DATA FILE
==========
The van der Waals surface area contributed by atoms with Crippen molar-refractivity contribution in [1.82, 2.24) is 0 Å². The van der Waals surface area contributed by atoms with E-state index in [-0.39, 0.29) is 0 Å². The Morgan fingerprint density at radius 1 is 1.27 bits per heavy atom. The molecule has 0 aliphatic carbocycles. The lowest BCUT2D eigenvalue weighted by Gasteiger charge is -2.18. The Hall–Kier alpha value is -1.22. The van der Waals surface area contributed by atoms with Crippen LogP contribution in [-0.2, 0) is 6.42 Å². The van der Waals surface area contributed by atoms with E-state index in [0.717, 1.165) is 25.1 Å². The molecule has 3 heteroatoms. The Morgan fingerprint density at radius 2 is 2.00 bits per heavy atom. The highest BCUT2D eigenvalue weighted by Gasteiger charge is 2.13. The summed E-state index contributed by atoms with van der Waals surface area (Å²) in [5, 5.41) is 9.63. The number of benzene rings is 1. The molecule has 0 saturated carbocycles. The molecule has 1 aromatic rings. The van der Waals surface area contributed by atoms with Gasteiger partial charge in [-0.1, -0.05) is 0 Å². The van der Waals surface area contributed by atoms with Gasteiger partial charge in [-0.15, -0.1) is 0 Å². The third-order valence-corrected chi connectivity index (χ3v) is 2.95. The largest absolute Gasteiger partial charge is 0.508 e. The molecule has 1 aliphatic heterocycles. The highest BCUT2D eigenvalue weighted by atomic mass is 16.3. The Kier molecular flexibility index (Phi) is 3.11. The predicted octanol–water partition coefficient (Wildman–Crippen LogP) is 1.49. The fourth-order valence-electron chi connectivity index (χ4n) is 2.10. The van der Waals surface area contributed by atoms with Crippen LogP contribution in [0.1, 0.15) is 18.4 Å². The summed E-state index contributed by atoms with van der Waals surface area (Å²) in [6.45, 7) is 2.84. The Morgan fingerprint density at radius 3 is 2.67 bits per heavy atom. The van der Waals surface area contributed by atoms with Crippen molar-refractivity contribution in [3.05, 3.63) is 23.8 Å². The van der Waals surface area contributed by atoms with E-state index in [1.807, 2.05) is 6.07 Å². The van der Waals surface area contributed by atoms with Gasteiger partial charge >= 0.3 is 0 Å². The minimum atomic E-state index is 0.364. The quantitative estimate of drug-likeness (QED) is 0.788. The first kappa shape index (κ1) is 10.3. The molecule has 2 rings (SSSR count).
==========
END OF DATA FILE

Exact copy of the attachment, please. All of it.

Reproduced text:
The van der Waals surface area contributed by atoms with Crippen molar-refractivity contribution in [1.82, 2.24) is 0 Å². The van der Waals surface area contributed by atoms with E-state index in [-0.39, 0.29) is 0 Å². The Morgan fingerprint density at radius 1 is 1.27 bits per heavy atom. The molecule has 0 aliphatic carbocycles. The lowest BCUT2D eigenvalue weighted by Gasteiger charge is -2.18. The Hall–Kier alpha value is -1.22. The van der Waals surface area contributed by atoms with Crippen LogP contribution in [-0.2, 0) is 6.42 Å². The van der Waals surface area contributed by atoms with E-state index in [0.717, 1.165) is 25.1 Å². The molecule has 3 heteroatoms. The Morgan fingerprint density at radius 2 is 2.00 bits per heavy atom. The highest BCUT2D eigenvalue weighted by Gasteiger charge is 2.13. The summed E-state index contributed by atoms with van der Waals surface area (Å²) in [5, 5.41) is 9.63. The number of benzene rings is 1. The molecule has 0 saturated carbocycles. The molecule has 1 aromatic rings. The van der Waals surface area contributed by atoms with Gasteiger partial charge in [-0.1, -0.05) is 0 Å². The van der Waals surface area contributed by atoms with Gasteiger partial charge in [-0.15, -0.1) is 0 Å². The third-order valence-corrected chi connectivity index (χ3v) is 2.95. The largest absolute Gasteiger partial charge is 0.508 e. The molecule has 1 aliphatic heterocycles. The highest BCUT2D eigenvalue weighted by atomic mass is 16.3. The Kier molecular flexibility index (Phi) is 3.11. The predicted octanol–water partition coefficient (Wildman–Crippen LogP) is 1.49. The fourth-order valence-electron chi connectivity index (χ4n) is 2.10. The van der Waals surface area contributed by atoms with Crippen LogP contribution in [0.1, 0.15) is 18.4 Å². The summed E-state index contributed by atoms with van der Waals surface area (Å²) in [6.45, 7) is 2.84. The Morgan fingerprint density at radius 3 is 2.67 bits per heavy atom. The van der Waals surface area contributed by atoms with Crippen molar-refractivity contribution in [3.05, 3.63) is 23.8 Å². The van der Waals surface area contributed by atoms with E-state index in [1.807, 2.05) is 6.07 Å². The van der Waals surface area contributed by atoms with Gasteiger partial charge >= 0.3 is 0 Å². The minimum atomic E-state index is 0.364. The quantitative estimate of drug-likeness (QED) is 0.788. The first kappa shape index (κ1) is 10.3. The molecule has 2 rings (SSSR count).